Everything you need to know about stable diffusion
The goal of this article is to get you up to speed on stable diffusion. You will learn the main use cases, how stable diffusion works, debugging options, how to use it to your advantage and how to extend it. I) Main use cases of stable diffusion There are a lot of options of how to use stable diffusion, but here are the four main use cases: Overview of the four main uses cases for stable diffusion.
How and why stable diffusion works for text to image generation
Stable diffusion is all the rage in the deep learning community at the moment. It’s trending on Twitter at #stablediffusion and gaining large amounts of attention all over the internet. We’ll take a look into the reasons for all the attention to stable diffusion and more importantly see how it works under the hood by considering the well-written paper “High-resolution image synthesis with latent diffusion models” by Rombach et al which is the foundation of the system.
Rethinking Depthwise Separable Convolutions in PyTorch
This is a follow-up to my previous post of Depthwise Separable Convolutions in PyTorch. This article is based on the nice CVPR paper titled “Rethinking Depthwise Separable Convolutions: How Intra-Kernel Correlations Lead to Improved MobileNets” by Haase and Amthor. Previously I took a look at depthwise separable convolutions which are a drop-in replacement for standard convolutions, but focused on computational and parameter-based efficiency. Basically, you can gain similar results with a lot less parameters and FLOPs, so they are used in MobileNet style architectures.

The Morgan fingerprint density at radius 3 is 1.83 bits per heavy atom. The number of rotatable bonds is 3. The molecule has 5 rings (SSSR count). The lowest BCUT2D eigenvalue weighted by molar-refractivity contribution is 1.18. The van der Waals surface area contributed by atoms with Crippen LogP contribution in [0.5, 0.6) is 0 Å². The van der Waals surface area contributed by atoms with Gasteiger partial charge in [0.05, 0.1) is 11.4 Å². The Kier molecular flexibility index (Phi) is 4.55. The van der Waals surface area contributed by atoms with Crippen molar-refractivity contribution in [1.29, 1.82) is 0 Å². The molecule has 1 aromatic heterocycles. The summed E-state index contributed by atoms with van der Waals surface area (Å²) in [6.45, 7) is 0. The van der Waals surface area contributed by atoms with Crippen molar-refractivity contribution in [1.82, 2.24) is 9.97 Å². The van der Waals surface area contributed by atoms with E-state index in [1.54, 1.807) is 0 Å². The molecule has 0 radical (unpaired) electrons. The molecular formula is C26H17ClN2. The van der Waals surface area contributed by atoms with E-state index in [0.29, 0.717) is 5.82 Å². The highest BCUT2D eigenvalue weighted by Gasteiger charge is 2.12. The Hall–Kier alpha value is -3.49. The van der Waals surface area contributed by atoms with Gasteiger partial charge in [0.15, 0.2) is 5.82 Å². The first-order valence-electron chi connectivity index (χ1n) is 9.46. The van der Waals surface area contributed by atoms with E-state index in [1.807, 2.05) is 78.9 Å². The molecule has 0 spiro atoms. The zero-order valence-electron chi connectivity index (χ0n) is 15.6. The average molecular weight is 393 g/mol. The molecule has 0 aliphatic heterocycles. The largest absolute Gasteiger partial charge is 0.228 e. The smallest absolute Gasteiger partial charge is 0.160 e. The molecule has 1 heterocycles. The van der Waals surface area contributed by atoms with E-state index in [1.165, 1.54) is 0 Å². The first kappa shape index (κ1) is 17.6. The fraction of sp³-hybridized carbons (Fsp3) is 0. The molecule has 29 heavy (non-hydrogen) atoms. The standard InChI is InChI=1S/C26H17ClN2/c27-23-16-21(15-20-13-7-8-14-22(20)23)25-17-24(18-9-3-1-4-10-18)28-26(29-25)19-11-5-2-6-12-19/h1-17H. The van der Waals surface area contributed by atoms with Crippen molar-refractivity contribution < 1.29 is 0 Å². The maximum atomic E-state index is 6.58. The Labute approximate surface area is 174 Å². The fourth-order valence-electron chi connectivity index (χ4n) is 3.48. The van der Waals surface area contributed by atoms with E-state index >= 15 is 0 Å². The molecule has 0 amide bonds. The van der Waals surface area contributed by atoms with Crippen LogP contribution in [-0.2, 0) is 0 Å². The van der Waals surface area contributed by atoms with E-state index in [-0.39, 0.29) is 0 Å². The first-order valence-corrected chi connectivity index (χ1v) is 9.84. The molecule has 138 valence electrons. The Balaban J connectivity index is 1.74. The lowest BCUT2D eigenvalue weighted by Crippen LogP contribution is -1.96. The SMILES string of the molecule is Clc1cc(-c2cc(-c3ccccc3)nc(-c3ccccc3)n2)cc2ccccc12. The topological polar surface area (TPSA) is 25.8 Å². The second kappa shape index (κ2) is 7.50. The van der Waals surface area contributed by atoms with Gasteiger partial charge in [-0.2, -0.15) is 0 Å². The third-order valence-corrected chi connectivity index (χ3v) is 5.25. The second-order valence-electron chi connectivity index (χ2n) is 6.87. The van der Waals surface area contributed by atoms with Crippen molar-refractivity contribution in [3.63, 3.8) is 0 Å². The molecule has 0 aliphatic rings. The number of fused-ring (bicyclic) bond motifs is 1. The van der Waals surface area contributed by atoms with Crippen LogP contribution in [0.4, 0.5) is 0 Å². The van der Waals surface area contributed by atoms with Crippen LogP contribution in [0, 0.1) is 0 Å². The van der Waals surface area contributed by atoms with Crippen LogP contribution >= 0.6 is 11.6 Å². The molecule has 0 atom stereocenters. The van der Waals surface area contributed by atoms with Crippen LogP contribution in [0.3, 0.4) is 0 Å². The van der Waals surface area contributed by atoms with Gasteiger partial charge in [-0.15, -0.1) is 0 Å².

Creating Pleasant Plots With Seaborn
Creating pleasant plots with seaborn Seaborn is an awesome Python library to create great-looking data plots. It’s a bit higher level than the often used matplotlib and this blog entry serves as a self-reminder about the most frequently used plots for myself. It’s way to specify in a declarative way what you want to plot rather than plot details like markers, colors etc is refreshing and frees some cognitive space which you can use for other tasks.
DINO - Emerging properties in self-supervised vision transformers
Today’s paper: Emerging properties in self-supervised vision transformers by Mathilde Caron et al. Let’s get the dinosaur out of the room: the name DINO refers to self-distillation with no labels. The self-distillation part refers to self-supervised learning in a student-teacher setup as is often seen for distillation. However, the catch is that in contrast to normal distillation setups where a previously trained teacher network is training a student network, here they work without labels and without pre-training the teacher.